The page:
10. 4 Expertise and Courage: Opportunities for Individuals
    (pp. 134-177)

    The training in single-ship actions which convoy protection provided was further honed by cruises against French privateers. Frigate captains were not expected to take part in the action against ships of the line: their role was to shadow the enemy, pass intelligence and repeat instructions to ships of the line out of sight of the flag ship. The natural progression for captains was from sloops in which they conducted intelligence gathering and convoy protection, to the swift frigates which were the eyes of a fleet at sea, and finally to the heavily gunned ships of the line which determined the...

  11. 5 Management: The Admiralty and Its Captains
    (pp. 178-208)

    This chapter concentrates on how the administration of the Navy impinged on the captains’ lives, showing the degree to which this was based on precedent established in the Restoration Navy of Pepys. Captains had to ask for their pay, expenses, allowances, leave, officers or followers. Every recently posted captain had to ask for the pay due to him for the preceding years during which he served as lieutenant, and every year subsequently had to ask for an order to have his accounts accepted by the Navy Board. The granting of this order was not automatic, as every book had to...

  12. 6 Success or Failure: The Parameters
    (pp. 209-227)

    Few of the captains made post at the start of the war were still in employment after the Peace of Paris was signed in 1763, and this chapter examines some of the reasons for this. By comparing the careers of the cohort from their first commissions to their deaths it has been possible to establish the importance of factors such as health, ‘interest’ and timing. After the war every surviving member of the cohort spent periods on half pay, as the needs of the Navy waned. Half the cohort never went back into employment, spending the rest of their lives...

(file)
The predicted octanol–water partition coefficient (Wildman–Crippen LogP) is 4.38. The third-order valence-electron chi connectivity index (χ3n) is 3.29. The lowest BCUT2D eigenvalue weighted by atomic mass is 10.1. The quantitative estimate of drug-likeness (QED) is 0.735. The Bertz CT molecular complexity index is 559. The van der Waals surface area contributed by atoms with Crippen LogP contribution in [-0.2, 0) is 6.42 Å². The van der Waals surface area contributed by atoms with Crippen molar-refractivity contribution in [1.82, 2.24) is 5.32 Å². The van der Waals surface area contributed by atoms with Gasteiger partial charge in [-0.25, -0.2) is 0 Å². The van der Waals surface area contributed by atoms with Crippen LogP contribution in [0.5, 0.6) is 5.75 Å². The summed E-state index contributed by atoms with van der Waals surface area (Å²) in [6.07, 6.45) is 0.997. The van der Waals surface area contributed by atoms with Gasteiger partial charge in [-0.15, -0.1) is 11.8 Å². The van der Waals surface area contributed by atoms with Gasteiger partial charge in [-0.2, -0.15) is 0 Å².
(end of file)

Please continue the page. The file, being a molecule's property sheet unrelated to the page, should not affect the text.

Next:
13. 7 Conclusion
    (pp. 228-234)

    The average age of the captains in the cohort on being made post in 1757 was 30, assuming that the men were close to 20 years old when they received their first commissions. The physical and mental health of two captains, Shurmur and Knackston, respectively, effectively curtailed their career after promotion. Although Robert Man was the only captain to die in action, two others died before the end of the war. A further twelve captains did not serve at sea after the war, so that for half the cohort (18/36) the Seven Years’ War was effectively the beginning and the...

  14. APPENDIX 1 The cohort with essential dates and summary of correspondence
    (pp. 235-237)
  15. APPENDIX 2 Summary of careers of cohort
    (pp. 238-242)
  16. Bibliography
    (pp. 243-256)
  17. Index
    (pp. 257-272)
  18. Back Matter
    (pp. 273-273)